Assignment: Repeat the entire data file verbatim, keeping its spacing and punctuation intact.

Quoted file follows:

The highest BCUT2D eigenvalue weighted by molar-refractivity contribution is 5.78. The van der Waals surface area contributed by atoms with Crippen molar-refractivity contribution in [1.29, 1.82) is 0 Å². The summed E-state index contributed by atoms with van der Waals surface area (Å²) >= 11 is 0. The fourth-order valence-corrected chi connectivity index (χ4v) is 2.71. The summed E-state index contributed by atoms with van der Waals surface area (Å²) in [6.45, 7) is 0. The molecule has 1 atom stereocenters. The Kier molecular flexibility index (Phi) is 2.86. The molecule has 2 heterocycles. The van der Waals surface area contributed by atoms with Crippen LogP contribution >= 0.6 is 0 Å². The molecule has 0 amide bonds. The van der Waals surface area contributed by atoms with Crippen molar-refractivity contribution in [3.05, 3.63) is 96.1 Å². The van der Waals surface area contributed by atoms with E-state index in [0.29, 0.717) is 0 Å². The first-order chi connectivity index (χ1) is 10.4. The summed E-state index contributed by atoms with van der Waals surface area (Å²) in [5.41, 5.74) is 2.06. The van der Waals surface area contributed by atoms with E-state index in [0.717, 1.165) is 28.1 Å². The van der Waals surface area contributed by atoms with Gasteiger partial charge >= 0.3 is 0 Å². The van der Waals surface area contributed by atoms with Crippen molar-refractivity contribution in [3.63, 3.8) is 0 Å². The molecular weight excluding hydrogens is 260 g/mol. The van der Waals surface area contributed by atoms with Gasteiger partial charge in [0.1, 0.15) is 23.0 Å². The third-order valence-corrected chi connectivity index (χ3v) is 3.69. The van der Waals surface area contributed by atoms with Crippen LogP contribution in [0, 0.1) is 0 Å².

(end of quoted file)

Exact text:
The highest BCUT2D eigenvalue weighted by molar-refractivity contribution is 5.78. The van der Waals surface area contributed by atoms with Crippen molar-refractivity contribution in [1.29, 1.82) is 0 Å². The summed E-state index contributed by atoms with van der Waals surface area (Å²) >= 11 is 0. The fourth-order valence-corrected chi connectivity index (χ4v) is 2.71. The summed E-state index contributed by atoms with van der Waals surface area (Å²) in [6.45, 7) is 0. The molecule has 1 atom stereocenters. The Kier molecular flexibility index (Phi) is 2.86. The molecule has 2 heterocycles. The van der Waals surface area contributed by atoms with Crippen LogP contribution >= 0.6 is 0 Å². The molecule has 0 amide bonds. The van der Waals surface area contributed by atoms with Crippen molar-refractivity contribution in [3.05, 3.63) is 96.1 Å². The van der Waals surface area contributed by atoms with E-state index in [0.29, 0.717) is 0 Å². The first-order chi connectivity index (χ1) is 10.4. The summed E-state index contributed by atoms with van der Waals surface area (Å²) in [5.41, 5.74) is 2.06. The van der Waals surface area contributed by atoms with E-state index in [0.717, 1.165) is 28.1 Å². The van der Waals surface area contributed by atoms with Gasteiger partial charge >= 0.3 is 0 Å². The van der Waals surface area contributed by atoms with Crippen molar-refractivity contribution in [3.63, 3.8) is 0 Å². The molecular weight excluding hydrogens is 260 g/mol. The van der Waals surface area contributed by atoms with Gasteiger partial charge in [0.1, 0.15) is 23.0 Å². The third-order valence-corrected chi connectivity index (χ3v) is 3.69. The van der Waals surface area contributed by atoms with Crippen LogP contribution in [0, 0.1) is 0 Å².